One question: Does there appear to be any anti-oxidation/conduction grease or other compound on the busbar terminals, or are they bare copper-to-copper?

    Am starting to research the purchase of a wrecked Leaf for the same purposes.

    • I saw absolutely no evidence of any type of coating or grease on the terminals, it looks to be (very shiny) bare copper to copper. (I wouldn’t be surprised if the buff the copper right before assembly.)

      • Interesting…

        Secondary question:

        Were you able to measure the amount of torque necessary to remove the screws securing the busbars to the module terminals? I suppose that somewhere, someone has the torque spec for reinstalling the (new) busbars, and tightening the fasteners?

        • No, I didn’t measure that. They were relatively easy to remove with just a hand ratchet. A single sharp turn at the beginning and they were free.

    • I will eventually be replacing the lead acid golf cart batteries in my electric S-10 pickup with them. I currently have 20 six volt golf cart batteries in the truck, and I will be replacing them with 16 packs of 3 modules in parallel to get a similar voltage/amperage to my current setup.

  2. Hey Jay. I enjoy your project. I would like to build a solar battery like this for my home.
    Is it possible for you to post or send me some pictures of the actual battery BMS connections or (drawing), I thought it would be one bms per battery but looking at your pix it doesn’t seem so.
    Thanks for posting your project.

  3. I have a question that I can’t seem to find the answer for anywhere. On the picture underneath the seventh step, there are three connectors. It is my understanding that from right to left is the low voltage connector, high voltage connector and ‘connector for extended high voltage (CEHV)’. The latter connector, CEHV, is not present on the first generation Leaf battery so I wondering if you can provide a little more insight into what it’s purpose in the battery is.



    • The far right connector is CAN bus and 12 volt pins for various contactors, etc. The large center connector is the motor High Voltage connector. The for left connector is also a high voltage connector with it’s own (smaller) contractor, (I believe this is what you are calling the CEHV) and it supplies power to the resistive cabin heater element.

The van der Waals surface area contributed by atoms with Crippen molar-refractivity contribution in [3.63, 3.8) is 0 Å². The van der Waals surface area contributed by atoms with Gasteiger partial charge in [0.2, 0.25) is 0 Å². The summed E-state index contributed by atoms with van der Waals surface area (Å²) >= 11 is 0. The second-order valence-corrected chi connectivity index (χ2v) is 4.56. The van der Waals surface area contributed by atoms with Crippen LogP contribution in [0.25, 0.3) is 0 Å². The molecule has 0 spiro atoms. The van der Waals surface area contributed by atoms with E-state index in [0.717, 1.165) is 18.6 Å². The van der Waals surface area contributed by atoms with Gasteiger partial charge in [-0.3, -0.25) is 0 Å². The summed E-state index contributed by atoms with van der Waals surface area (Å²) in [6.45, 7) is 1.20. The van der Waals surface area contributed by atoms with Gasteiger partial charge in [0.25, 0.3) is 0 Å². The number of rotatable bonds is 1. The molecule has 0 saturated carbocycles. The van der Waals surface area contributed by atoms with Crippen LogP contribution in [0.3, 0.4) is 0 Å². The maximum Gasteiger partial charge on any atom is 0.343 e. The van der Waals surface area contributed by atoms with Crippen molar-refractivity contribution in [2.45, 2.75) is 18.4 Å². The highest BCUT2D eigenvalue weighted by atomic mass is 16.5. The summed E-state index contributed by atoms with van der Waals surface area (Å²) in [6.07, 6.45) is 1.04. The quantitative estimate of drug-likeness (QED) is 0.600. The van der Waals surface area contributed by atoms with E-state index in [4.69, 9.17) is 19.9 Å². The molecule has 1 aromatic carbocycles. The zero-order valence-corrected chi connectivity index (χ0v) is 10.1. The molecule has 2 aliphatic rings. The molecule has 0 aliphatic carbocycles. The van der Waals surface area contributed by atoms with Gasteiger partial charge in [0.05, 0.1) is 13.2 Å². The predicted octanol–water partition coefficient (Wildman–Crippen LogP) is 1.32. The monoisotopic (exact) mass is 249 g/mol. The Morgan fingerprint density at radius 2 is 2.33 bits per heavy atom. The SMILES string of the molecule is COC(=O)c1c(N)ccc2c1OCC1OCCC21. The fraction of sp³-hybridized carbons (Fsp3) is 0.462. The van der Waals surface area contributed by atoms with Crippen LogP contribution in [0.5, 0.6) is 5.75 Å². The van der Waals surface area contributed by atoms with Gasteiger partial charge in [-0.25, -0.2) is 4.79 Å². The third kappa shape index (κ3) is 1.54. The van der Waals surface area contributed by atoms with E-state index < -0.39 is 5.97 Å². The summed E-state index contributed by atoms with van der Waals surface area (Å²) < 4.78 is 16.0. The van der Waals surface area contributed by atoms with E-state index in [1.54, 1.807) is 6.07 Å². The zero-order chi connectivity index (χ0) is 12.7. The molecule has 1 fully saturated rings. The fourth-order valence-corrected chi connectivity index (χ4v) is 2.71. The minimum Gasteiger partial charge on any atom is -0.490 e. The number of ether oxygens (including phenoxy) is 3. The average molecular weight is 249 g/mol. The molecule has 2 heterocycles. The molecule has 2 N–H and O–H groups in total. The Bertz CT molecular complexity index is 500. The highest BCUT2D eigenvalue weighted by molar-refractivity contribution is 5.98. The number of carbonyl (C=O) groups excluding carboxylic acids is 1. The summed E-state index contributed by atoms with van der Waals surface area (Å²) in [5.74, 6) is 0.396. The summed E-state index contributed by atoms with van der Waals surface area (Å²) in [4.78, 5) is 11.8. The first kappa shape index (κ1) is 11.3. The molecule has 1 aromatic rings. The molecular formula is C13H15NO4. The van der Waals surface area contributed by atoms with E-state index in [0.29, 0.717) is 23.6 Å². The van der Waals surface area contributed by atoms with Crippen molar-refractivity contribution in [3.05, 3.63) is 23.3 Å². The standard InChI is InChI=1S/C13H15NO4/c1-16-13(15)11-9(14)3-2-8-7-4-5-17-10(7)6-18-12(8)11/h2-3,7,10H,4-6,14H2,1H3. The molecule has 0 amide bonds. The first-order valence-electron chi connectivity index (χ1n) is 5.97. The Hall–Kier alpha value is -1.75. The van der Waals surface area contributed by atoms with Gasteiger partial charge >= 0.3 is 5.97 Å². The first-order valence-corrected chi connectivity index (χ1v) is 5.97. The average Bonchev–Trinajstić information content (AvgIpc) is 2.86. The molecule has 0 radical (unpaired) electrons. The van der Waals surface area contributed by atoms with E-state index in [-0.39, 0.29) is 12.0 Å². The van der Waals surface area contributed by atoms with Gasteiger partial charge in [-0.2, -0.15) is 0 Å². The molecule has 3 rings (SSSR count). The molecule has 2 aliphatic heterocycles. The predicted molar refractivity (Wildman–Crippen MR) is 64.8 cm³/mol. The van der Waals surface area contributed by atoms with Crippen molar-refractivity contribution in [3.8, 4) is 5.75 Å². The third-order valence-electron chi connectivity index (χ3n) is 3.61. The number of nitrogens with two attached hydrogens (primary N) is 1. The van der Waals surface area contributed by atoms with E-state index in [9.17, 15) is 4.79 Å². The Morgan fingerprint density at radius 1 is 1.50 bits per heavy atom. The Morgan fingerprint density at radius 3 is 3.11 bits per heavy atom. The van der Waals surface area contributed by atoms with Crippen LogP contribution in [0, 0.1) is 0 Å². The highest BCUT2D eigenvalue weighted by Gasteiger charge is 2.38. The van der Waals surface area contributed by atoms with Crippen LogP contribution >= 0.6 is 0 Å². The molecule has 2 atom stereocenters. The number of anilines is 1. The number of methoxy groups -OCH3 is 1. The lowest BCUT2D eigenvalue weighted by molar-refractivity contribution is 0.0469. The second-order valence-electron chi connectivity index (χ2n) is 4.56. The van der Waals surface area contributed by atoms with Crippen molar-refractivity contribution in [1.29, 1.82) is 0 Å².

4. I am looking for the 96 cell bus bar battery cables connector for the Nissan leaf. Let know how I can get them from you.

    Thank you.

  5. Jay did you think about and intimately decide against fusing the individual modules? I am building a system for home power (Powerwall-ish) and I have been back and forth. I thought about fusing the modules or module groups. I will be running a BMS with the ability to remotely disconnect the battery. Thoughts?

    • I have two fuses in my truck. One up front near the motor controller, and a second fuse in the back at the midpoint of the battery pack between two modules. Each fuse you install adds a small resistance power loss to your system, so it is always a trade-off between safety and cost/performance.

      There is a (small) danger in putting the modules in parallel without a fuse. (If one of my 3 modules were to short closed, the other two would dump their current into it). However, I’m counting on the inherent safety of the Leaf chemistry, as well as the observation that internally each module Nissan made has 2 pouch cells in parallel in the same way.

      On the other hand, my truck is NOT located inside my house (I park it outside, as I need all the the garage space for more important things ;>), and if I were to build a powerwall type setup that was designed to be inside my house I might use a carefully calculated (smaller) gauge wire such that the wire itself would work as a fuse. In a powerwall situation you have the advantage that the difference between the average and maximum current draw is a much smaller range than in a motive (EV) situation, where my average draw is 50-80 amps, but my maximum draw can be higher than 400, which makes fuse selection more difficult.

  6. You mentioned about separating metal plates between every two cells. what does that exactly mean. I want to know if all the modules which are stacked have any foam or plate in between them or is it just module to module packing.

    Also, by any chance, were you able to determine the thickness of the metal used in the enclosure of the battery pack or the module? Would be great if you can help me out, thanks.

    • The 24 modules in the back of the battery (the largest collection of modules) have flat metal plates between every two cells for the purpose of physically mounting that set of 24 modules to the case. The shorter “horizontal” battery stacks in the rest of the battery do not have them. These metal plates do not increase the thickness of the stack of modules as there are 12 “special” modules which are designed to accommodate them.
      You will want to read this post which gives photos and examples:

      I did not measure the metal used for the exterior of the battery pack. It was relatively thick sheet metal, possibly as thick as 1/8″.